On the Declaration of Independence

Two hundred and forty-one years ago, the Declaration of Independence was signed.
Its second sentence is one of the most famous in the English language, and rightfully so. Draughted by Thomas Jefferson and edited by the Committee of Five, it reads:
'We hold these truths to be self-evident, that all men are created equal, that they are endowed by their Creator with certain unalienable Rights, that among these are Life, Liberty and the pursuit of Happiness.'
It was recognised by Sojourner Truth, by Harriet Tubman, by the masterful Frederick Douglass, by the heroic John Brown, and by our great old President Abraham Lincoln that, so long as black humans were subject to the cruelties, the whippings, the beatings, the murders, and the absolute denial of humanity that was slavery, these unalienable rights were not real.
It was recognised by Josephine St. Pierre Ruffin, by Ida B. Wells, by Julia Ward Howe, by Margaret Fuller, by Ernestine Rose, by Abby Kelley Foster, by Lucy Stone, by Alice Paul, and by hundreds of thousands more that, so long as women were mere subjects of men, these unalienable rights were not real.
Eugene V. Debs, Big Bill Haywood, and Joe Hill fought for the 'Life, Liberty, and the pursuit of Happiness' of workers; Angela Davis, Rosa Parks, Booker T. Washington, W. E. B. Du Bois, Stokely Carmichael, Huey P. Newton, Martin Luther King, Jr., and Malcolm X struggled that, as 'all men are created equal', segregation was a denial of this statement to be overcome; Stormé DeLarverie, Sylvia Rivera, Marsha P. Johnson, Harry Hay, Allen Ginsberg, and Larry Kramer fought for LGBTQ+ people to be granted their unalienable rights.
Yet all of these fights remain unfinished.
When the Great Seal of the United States was first proposed, Benjamin Franklin, a member of the First Committee for the Seal, proposed this design:

The scene is one from the Book of Exodus, of God leading the Israelites from slavery in Egypt to freedom in Canaan. It is a scene commemorated every year at Pesach, or Passover. And the lesson I learn nearly every year at Pesach is this: That so long as there is one suffering, we all suffer; that so long as there is one oppressed, none of us are liberated; that so long as one is enslaved, none of us are free; that so long as one is poor, none of us are rich; that so long as there is a single human being hungry, homeless, and naked, none of us are fed, sheltered, or clothed.
If 'all men are created equal,' if 'they are endowed by their Creator with certain unalienable Rights,' if 'among these are Life, Liberty and the pursuit of Happiness', then why is there such a great disparity between the wealth of the wealthy and that of the rest? (Jefferson had changed the Lockean phrase from 'life, liberty, and property' because he realised, as did Proudhon later, that property, when not in the service of liberty, becomes theft and the foundation of despotism!) Why does there still seem to be one law for the poor and another for the rich, one law for our brothers and sisters of colour and another for white people, one for women and non-binary people and another for men? Why do our police kill the innocent; why do we send our citizens abroad to kill and be killed? Why do we spy on all under the Sun, and assault the rights of people to freedom of speech, of assembly, of religion? Why do we leave so many without food, without shelter, without healthcare, without clean water, even without clothing?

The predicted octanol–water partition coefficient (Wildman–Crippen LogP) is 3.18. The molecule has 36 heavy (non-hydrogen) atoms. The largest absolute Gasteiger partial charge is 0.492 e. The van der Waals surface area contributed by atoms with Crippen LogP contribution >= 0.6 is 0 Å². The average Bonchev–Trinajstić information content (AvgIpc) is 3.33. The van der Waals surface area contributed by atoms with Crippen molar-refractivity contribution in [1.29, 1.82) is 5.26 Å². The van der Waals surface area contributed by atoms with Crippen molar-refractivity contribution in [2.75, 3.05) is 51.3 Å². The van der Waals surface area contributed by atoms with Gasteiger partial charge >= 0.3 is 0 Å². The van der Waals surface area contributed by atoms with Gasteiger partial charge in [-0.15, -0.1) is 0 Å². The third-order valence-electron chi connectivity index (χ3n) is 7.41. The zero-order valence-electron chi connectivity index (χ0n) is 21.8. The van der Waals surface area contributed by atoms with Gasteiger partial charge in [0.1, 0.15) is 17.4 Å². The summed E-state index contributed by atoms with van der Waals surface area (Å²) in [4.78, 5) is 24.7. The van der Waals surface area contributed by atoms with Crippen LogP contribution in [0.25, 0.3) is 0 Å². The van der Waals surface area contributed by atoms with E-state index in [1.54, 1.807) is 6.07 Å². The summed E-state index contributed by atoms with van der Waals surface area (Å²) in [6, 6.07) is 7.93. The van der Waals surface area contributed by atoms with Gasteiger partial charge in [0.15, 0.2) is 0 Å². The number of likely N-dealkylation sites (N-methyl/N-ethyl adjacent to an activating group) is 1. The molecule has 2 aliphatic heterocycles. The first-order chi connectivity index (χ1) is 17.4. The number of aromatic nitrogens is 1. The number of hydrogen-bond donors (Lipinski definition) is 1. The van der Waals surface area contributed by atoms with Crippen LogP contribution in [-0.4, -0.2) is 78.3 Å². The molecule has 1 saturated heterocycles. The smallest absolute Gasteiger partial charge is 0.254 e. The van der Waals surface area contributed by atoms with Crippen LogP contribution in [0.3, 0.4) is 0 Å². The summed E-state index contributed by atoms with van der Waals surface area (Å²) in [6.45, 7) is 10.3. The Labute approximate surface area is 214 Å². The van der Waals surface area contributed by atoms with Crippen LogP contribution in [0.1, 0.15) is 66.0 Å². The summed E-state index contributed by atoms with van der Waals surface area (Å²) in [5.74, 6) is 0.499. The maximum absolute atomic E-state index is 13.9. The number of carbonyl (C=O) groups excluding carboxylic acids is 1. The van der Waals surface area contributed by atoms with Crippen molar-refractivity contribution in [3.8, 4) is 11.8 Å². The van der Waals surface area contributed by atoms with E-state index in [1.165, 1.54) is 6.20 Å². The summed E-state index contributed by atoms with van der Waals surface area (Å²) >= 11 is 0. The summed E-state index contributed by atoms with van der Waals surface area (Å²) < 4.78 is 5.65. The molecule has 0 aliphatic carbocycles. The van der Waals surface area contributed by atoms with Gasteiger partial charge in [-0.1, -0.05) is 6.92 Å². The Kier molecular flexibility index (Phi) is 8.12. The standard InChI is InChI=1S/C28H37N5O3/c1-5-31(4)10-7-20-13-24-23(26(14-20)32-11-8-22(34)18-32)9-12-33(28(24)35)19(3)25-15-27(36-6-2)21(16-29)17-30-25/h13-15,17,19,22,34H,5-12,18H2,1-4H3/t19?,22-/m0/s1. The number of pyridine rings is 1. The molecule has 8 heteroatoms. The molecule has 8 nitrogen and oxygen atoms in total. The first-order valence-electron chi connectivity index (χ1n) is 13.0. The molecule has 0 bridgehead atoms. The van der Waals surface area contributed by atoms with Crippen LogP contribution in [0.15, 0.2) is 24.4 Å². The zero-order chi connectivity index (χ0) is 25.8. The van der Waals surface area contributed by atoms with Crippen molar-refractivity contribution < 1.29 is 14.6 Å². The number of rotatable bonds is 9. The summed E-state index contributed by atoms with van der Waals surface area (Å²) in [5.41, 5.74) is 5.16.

Are these not denials of the rights which our Creator granted us? Is this the decree of He Who is the 'death of Death and Hell's destruction'? No! To say such would be the highest blasphemy! This is the will of the Adversary, the result of the worship of Mammon!
Throughout all of the history of Humanity, there has been a striving for the realisation of these principles, an impulse in the heart that the bounties of Creation must belong to all, that the hungry must be fed, that the widow and the orphan are to be comforted.
If we are to understand the words of Jefferson in their truth, we must allow their radical implications to be realised. Then, and only then, can we see it fulfilled, that
'with righteousness shall he judge the poor, And decide with equity for the meek of the land;
'And he shall smite the land with the rod of his mouth,
'And with the breath of his lips shall he slay the wicked.
'And righteousness shall be the girdle of his loins,
'And faithfulness the girdle of his reins.
'And the wolf shall dwell with the lamb,
'And the leopard shall lie down with the kid;
'And the calf and the young lion and the fatling together;
'And a little child shall lead them.
'And the cow and the bear feed;
'Their young ones shall lie down together;
'And the lion shall eat straw like the ox.
'And the sucking child shall play on the hole of the asp,
'And the weaned child shall put his hand on the basilisk’s den.
'They shall not hurt nor destroy
'In all My holy mountain;
'For the earth shall be full of the knowledge of the LORD,
'As the waters cover the sea.'

Isaiah 11:4-9, JPS Tanakh 1917.



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2017-07/19 (Wed) 14:36 | REPLY |   


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2017-08/12 (Sat) 07:59 | REPLY |   

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